Financial Times opinion columnist Rana Foroohar indicated yesterday that, “We know that the war in Ukraine has led to sharp increases in prices for both food and fuel. This in turn has sparked concern that we may see a repeat of the famine and food riots that took place in 22 countries in the years following the global financial crisis, caused by a perfect storm of rising commodities prices.
“While US wheat farmers should be in a good position to help buffer some of the pain from agricultural disruptions in Ukraine and Russia, they are worried about inflation of another sort — in fertiliser.
Foroohar stated that, “The war is part of that problem, too. Russia was until recently the second largest foreign exporter of fertiliser to the US, providing 10 per cent of the total supply. But it is not the only reason prices are rising.
“As a March 11 release from the US Department of Agriculture put it: ‘Fertiliser prices have more than doubled since last year due to many factors including [Vladimir] Putin’s price hike, a limited supply of the relevant minerals and high energy costs, high global demand and agricultural commodity prices, reliance on fertiliser imports, and lack of competition in the fertiliser industry.'”
With respect to food price inflation, Bloomberg writers David R Baker, Allison Nicole Smith, and Sheela Tobben reported yesterday that, “Global food prices set a record last month, according to the United Nations, as Russia’s invasion of Ukraine disrupted shipments from the countries that, together, supply one-quarter of the world’s grain and much of its cooking oil. More-expensive food may be frustrating to the middle class, but it’s devastating to communities trying to claw their way out of poverty. For some, ‘demand destruction’ will be a bloodless way to say ‘hunger.'”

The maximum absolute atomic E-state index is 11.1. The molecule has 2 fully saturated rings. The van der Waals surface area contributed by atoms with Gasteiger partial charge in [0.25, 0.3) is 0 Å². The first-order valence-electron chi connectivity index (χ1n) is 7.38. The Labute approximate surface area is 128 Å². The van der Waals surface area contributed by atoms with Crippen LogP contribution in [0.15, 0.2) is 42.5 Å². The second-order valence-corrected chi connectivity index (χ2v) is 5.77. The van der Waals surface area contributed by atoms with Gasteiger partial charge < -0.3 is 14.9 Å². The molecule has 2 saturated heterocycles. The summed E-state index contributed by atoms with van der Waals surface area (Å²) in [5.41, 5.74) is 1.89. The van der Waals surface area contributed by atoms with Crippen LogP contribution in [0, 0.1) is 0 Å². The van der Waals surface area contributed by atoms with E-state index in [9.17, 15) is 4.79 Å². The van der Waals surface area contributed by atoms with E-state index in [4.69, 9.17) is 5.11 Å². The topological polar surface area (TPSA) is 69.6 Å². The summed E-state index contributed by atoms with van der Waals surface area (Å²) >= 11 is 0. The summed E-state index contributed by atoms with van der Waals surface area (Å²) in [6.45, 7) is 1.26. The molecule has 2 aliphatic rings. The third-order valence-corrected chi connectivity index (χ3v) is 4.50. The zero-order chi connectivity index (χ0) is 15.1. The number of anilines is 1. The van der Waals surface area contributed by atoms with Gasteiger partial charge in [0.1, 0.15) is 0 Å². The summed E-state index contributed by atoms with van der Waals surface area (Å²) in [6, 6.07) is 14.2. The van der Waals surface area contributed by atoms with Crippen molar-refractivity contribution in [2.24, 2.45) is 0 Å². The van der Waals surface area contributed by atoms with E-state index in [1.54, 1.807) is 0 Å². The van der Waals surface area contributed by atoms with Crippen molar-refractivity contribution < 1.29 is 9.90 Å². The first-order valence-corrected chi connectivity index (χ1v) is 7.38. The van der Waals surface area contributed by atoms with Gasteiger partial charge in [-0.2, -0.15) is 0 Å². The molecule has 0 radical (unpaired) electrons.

And late last week, Reuters writer Bianca Flowers reported that, “Howard Dahl stopped taking farm equipment orders from customers as a shortage of parts and labor and escalating inflation threatened profits for his North Dakota-based firm Amity Technology.
“He did so even as high crop prices suggested strong demand for the sugar beet and silage machinery his company makes ahead of spring planting season.
“‘Normally we begin selling equipment in early November,’ said Dahl. ‘Largely because of the uncertainty of the supply chain, we limited what we were going to build.'”
The Reuters article noted that, A shortage of raw materials saddled manufacturers with increased costs even before Russia’s invasion of Ukraine sent gas prices sky-rocketing and darkened the global inflation outlook.
Now, overall costs of materials for Dahl have jumped 21% year over year through March while the price of steel has doubled, putting him in a delicate situation to price equipment and control costs.
Flowers pointed out that, “Farmer income is expected to drop by $5.4 billion from 2021, according to the U.S Department of Agriculture, as federal aid payments given during the pandemic ease. But tractor sales remained solid in February as farmers eye high crop prices, increasing 9.2% from the same time a year ago, the Association of Equipment Manufacturer’s latest report showed.
“Still, inflation has companies weighing to what extent they can pass costs on to consumers. As prices of raw materials continue to rise, companies may need to find other alternatives to cushion the impact on big price-tag equipment like tractors and keep margins intact, analysts say.”
Keith Good is the Farm Policy News editor for the farmdoc project. He has previously worked for the USDA’s National Agricultural Statistics Service, and compiled the daily FarmPolicy.com News Summary from 2003-2015. He is a graduate of Purdue University (M.S.- Agricultural Economics), and Southern Illinois University School of Law.
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